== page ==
To give a clear example, everyone bragged about Mercedes-Benz for their reliability and German quality and so forth, but what was MB reputation once has been long gone down the toilette. I just hope that this won't happen to Porsche, not the quality of their cars but other factors.

    Of course it still not too late, we may hear some surprising news that they will come back to racing again; I hope so.

    Re: Porsche no longer a sportscar

    Quote:
    watt said:
    many treat porsche as a religion, but dont see the corruption by the current "pope" or "wide-king", altho' peter schutz did the same



    Interesting comments Watt. Not so long ago, you were attacking me for saying similar things. So what brought on the change of heart?

    Anyway, always happy to hear your views.

    Stephen

    Re: Porsche no longer a sportscar

    I heard Porsche brought along a BMW 645 Ci and an AMG E55 to the Florida dealer unveiling for comparison . I guess that's the type of car they see in the 997 intender's radar for the American market and who the sales force is supposed to conquest .That also means more " luxe " to move the metal until the " hard core " low volume halo versions arrive.

    Re: Porsche no longer a sportscar

    @watt: What are doing with "40 porsches in the last 21 years"?
    Every 6 months a new car!?

    Re: Porsche no longer a sportscar

    Quote:
    PF said:
    @watt: What are doing with "40 porsches in the last 21 years"?
    Every 6 months a new car!?



    yes, e.g., my last slate grey GT2 came in March and left in JUne, last GT3 came in NOvember left in March.... and on and on... etc

    one example of P's loss from not racing:

    the PCCB issue. Ferrari is having no problems with their CCB, but they have forged their knowledge in years of F1 brake development.

    P has little?/no racing experience with PCCB, so untold development did NOT occur, as it used to when P was racing. all that development and engr. skill went into the truck... and is lost for all time in terms of foregone sports car development. choices have been made that irrefutably lessen the capability of future sports cars...

    Re: Porsche no longer a sportscar

    Watt,

    You must be joking (and so article does too) - Porsche isnt involved in racing anymore?

    Have a look at GT class racing and see who competes there and win.

    Sure Porsche is not in Formula one now, but why it should be there. How many parts from GT cup racing of Porsche find its way to the production car and how many from Formula One of Ferrari find to your spider (we all heard by now Nick explanation about F1 trans he has in his car).

    Porsche, Ferrari, Lambo and few other sport car brands are all in GT class. So who is he king of GT racing today? Its so obvious, I dont know why we even talking about this.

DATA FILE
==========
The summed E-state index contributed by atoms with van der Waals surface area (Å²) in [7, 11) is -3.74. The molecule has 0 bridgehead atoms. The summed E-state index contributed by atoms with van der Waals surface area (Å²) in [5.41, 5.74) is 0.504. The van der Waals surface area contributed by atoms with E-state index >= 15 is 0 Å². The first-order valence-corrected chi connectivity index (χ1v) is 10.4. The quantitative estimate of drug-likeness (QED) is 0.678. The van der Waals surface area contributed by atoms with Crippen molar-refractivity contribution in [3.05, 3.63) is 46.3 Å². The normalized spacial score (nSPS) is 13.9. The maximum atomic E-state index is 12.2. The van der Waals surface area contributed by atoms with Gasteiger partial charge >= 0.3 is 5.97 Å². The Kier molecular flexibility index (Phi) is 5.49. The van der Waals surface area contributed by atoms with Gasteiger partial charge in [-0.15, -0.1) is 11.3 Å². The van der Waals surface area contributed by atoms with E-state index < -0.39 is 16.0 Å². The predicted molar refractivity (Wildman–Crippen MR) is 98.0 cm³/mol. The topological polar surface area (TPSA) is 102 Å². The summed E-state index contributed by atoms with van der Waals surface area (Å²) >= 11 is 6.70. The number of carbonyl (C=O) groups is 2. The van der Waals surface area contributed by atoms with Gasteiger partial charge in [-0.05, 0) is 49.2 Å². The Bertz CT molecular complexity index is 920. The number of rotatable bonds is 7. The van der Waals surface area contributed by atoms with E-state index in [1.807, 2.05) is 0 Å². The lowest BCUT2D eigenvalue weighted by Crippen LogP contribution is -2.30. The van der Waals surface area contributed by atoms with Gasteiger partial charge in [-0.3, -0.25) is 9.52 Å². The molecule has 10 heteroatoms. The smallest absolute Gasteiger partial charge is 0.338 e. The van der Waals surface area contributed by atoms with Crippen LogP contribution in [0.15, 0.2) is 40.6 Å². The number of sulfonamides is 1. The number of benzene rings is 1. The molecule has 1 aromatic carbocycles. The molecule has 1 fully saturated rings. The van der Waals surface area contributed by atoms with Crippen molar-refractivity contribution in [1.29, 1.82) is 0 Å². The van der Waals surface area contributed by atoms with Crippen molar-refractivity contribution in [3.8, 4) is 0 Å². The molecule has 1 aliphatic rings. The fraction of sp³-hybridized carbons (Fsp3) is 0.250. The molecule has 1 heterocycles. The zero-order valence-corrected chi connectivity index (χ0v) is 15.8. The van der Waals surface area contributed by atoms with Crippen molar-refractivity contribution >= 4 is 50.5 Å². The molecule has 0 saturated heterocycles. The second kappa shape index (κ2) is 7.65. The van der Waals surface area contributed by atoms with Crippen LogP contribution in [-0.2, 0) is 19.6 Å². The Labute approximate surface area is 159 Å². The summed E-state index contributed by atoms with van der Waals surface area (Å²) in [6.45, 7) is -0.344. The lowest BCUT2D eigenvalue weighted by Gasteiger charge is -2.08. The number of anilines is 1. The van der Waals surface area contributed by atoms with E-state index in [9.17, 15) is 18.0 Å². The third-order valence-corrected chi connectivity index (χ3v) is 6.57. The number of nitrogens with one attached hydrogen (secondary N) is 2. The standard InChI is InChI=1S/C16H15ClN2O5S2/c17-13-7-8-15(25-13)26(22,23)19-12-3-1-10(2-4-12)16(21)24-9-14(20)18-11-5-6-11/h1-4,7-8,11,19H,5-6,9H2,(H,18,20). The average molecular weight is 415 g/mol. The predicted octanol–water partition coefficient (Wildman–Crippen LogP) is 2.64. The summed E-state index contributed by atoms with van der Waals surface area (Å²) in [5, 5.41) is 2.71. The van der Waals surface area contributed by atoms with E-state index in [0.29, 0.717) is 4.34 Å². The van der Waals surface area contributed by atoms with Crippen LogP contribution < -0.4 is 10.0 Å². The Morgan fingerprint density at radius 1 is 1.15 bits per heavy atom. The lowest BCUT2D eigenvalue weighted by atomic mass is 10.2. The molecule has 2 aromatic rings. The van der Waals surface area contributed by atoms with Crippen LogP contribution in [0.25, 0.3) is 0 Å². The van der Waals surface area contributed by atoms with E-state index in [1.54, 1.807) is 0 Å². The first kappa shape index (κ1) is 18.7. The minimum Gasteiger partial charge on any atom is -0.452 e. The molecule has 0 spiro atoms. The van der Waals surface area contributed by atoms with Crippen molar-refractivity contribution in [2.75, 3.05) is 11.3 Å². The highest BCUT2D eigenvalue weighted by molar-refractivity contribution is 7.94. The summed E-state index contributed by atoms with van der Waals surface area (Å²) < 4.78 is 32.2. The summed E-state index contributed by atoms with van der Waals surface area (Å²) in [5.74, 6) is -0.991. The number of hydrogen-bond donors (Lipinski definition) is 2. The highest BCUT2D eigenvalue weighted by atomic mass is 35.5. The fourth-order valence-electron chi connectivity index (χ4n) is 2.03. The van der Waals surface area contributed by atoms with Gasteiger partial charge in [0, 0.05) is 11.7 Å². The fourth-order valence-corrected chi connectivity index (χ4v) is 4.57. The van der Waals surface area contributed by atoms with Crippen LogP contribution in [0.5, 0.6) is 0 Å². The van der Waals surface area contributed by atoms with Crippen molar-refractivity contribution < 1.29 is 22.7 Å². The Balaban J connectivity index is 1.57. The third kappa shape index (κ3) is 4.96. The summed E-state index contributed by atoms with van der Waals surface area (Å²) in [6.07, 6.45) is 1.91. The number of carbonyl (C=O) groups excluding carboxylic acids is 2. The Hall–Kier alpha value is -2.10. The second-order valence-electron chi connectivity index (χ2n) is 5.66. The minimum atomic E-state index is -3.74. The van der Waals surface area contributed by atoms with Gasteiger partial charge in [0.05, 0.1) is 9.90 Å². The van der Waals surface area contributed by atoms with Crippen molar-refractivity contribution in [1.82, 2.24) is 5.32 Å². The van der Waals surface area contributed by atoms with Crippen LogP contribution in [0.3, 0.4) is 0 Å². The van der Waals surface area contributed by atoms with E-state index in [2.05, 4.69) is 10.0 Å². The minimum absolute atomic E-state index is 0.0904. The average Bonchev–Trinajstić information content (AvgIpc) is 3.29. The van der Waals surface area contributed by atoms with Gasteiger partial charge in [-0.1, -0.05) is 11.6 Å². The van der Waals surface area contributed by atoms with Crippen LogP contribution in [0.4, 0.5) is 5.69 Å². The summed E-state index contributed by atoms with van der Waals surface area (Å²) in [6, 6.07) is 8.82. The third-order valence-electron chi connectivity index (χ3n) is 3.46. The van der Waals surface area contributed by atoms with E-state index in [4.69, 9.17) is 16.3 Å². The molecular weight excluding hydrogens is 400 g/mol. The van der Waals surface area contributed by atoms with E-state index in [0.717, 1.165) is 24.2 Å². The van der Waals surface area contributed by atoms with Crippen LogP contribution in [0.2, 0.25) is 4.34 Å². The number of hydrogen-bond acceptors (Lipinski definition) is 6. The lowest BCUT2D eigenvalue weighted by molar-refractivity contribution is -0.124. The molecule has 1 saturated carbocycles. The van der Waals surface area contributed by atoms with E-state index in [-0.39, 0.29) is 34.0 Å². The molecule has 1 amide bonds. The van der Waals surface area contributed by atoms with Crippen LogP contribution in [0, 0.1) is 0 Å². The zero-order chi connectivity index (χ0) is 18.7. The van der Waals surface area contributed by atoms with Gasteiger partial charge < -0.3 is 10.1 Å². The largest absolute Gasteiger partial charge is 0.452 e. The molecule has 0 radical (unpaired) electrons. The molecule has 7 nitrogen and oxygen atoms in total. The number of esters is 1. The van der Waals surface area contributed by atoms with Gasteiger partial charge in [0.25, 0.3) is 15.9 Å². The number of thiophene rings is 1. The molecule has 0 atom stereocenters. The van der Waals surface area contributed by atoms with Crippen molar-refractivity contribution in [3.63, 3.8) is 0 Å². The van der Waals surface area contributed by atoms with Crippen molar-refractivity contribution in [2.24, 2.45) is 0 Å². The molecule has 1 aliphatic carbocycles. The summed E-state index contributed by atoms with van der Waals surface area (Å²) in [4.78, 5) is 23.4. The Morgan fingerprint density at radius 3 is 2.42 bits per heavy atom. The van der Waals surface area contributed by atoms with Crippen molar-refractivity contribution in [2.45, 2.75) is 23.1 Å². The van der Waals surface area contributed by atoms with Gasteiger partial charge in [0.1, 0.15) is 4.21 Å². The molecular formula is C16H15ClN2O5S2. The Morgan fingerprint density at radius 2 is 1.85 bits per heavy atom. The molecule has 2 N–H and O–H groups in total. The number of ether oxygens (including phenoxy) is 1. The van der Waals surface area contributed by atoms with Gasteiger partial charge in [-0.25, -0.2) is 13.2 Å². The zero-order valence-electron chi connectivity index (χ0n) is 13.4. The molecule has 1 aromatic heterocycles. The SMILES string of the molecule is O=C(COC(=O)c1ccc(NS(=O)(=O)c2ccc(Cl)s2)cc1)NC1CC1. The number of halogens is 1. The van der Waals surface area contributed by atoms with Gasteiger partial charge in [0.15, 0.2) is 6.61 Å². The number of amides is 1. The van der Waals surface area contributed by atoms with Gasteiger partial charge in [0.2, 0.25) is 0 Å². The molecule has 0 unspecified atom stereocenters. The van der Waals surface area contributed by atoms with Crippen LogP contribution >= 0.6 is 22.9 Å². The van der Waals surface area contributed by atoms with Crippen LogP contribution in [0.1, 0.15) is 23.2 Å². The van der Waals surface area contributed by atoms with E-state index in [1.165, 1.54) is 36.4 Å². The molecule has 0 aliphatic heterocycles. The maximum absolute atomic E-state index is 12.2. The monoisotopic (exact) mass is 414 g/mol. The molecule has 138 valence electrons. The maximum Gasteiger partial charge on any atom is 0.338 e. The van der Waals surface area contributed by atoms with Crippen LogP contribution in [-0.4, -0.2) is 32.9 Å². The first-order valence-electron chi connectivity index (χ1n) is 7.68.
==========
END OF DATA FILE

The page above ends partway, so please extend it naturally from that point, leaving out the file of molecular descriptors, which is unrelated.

Instead of jumping from one Porsche to another, keep them, drive them and race them

    Or buy Ferrari Formula 1 car and drive it daily, then hands down you will drive a car which is more sport car than a Porsche

    Ferrari ceramic composite brakes

    Quote:
    watt said:
    Ferrari is having no problems with their CCB, but they have forged their knowledge in years of F1 brake development.



    This isn't what I've heard Watt. What I'm hearing is that the Ferrari ceramic composite reliability is coming from the fact that most of their cars are treated pretty easily. But those that are being tracked are developing similar problems. I personally saw one set that had been tracked at the Nürburgring and after a very few kilometres it already showed signs of rotor overheating.

    I think Ferrari's race experience with carbon/carbon brakes probably isn't that relevant for their street ceramic composite brakes. I don't see the massive flows of cooling air on the street Ferraris that I see on their F1 cars.

    But maybe you know something I don't?

    Stephen

    Re: Porsche no longer a sportscar

    I agree with you watt...

    I think Porsche needs to refocus their attention to what they were known for before they lose all traces of a marvelous racing pedigree.

    I'll be cheering when they return to FACTORY sponsored racing.

    Re: Porsche no longer a sportscar

    Quote:
    watt said:
    Quote:
    PF said:
    @watt: What are doing with "40 porsches in the last 21 years"?
    Every 6 months a new car!?



    yes, e.g., my last slate grey GT2 came in March and left in JUne, last GT3 came in NOvember left in March.... and on and on... etc

    one example of P's loss from not racing:

    the PCCB issue. Ferrari is having no problems with their CCB, but they have forged their knowledge in years of F1 brake development.

    P has little?/no racing experience with PCCB, so untold development did NOT occur, as it used to when P was racing. all that development and engr. skill went into the truck... and is lost for all time in terms of foregone sports car development. choices have been made that irrefutably lessen the capability of future sports cars...